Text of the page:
Is $\inf A$ and $\sup A$ belong $\bar A$?

Let $$A$$ be a anonempty and bounded subset of $$\mathbb{R}$$.

Now take $$A= (0,1)$$ in the discrete topology of $$\mathbb{R}$$.

My question is that :

Is $$\inf A$$ and $$\sup A$$ belong $$\bar A$$ ?

I thinks Yes

Is its true ?

No, it is not true. When we are working with the discrete topology, the closure of any set is that set itself. But $$\sup(0,1)=1\notin(0,1)$$ and $$\inf(0,1)=0\notin(0,1)$$.
Another angle to this questions is that $$\inf$$ and $$\sup$$ are concepts that require an order on the underlying set to be defined. A topology, however, has no structure that allows it to induce an order on the set it is defined on.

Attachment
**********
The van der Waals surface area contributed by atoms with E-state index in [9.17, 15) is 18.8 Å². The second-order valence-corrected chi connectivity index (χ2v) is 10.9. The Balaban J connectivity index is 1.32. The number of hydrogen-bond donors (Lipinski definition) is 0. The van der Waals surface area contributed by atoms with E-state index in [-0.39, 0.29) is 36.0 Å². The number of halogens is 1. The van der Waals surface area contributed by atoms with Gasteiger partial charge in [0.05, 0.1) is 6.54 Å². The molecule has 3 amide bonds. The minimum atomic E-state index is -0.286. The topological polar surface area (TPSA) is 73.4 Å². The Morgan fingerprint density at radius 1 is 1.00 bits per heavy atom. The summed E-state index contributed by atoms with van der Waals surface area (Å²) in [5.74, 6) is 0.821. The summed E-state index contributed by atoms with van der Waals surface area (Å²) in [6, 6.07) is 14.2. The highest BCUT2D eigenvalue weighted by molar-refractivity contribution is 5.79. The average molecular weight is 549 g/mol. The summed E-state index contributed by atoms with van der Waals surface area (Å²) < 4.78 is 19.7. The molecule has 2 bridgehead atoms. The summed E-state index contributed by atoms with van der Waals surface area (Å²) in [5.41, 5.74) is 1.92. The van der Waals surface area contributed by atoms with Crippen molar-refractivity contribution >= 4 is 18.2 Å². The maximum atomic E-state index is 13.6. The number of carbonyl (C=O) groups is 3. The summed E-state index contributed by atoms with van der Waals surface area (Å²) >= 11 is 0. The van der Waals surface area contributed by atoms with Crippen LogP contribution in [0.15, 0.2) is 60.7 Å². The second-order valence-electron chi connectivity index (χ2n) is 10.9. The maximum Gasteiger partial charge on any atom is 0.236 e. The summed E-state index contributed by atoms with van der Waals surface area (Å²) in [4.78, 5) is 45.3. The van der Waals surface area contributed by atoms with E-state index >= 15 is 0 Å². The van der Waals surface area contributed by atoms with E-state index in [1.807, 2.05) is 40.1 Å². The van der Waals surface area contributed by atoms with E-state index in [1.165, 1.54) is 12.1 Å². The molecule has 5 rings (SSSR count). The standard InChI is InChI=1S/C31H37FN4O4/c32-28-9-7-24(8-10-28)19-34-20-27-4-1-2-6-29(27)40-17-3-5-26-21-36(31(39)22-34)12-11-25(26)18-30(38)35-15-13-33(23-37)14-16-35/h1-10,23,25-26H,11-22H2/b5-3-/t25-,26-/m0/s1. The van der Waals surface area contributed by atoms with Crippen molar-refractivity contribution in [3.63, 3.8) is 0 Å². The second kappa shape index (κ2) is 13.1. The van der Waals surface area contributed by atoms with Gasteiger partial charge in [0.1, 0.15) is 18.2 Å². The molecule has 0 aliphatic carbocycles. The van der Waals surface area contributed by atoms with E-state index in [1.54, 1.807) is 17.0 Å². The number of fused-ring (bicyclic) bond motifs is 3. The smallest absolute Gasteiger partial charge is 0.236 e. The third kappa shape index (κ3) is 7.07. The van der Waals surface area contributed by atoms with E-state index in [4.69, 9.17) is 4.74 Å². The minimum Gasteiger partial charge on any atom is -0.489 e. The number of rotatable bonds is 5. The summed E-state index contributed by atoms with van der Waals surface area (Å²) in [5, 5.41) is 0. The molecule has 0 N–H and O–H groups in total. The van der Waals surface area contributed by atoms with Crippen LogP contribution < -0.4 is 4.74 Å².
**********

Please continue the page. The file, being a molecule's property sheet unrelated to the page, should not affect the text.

It just so happens that the usual order on $$\mathbb R$$ and the usual topology on $$\mathbb R$$ are 'closely linked'. That can be seen by the fact that the open intervals $$(a,b)$$ form a basis for the usual topology on $$\mathbb R$$, and any $$c\in (a,b)$$ has the property
$$a \le c \le b.$$
Such a connection does not exist between the usual order on $$\mathbb R$$ and the discrete topology on $$\mathbb R$$, so a priori there shouldn't be an expectation that $$\inf$$ and $$\sup$$ of a set have anything to do with the topological closure of that set under the discrete topology.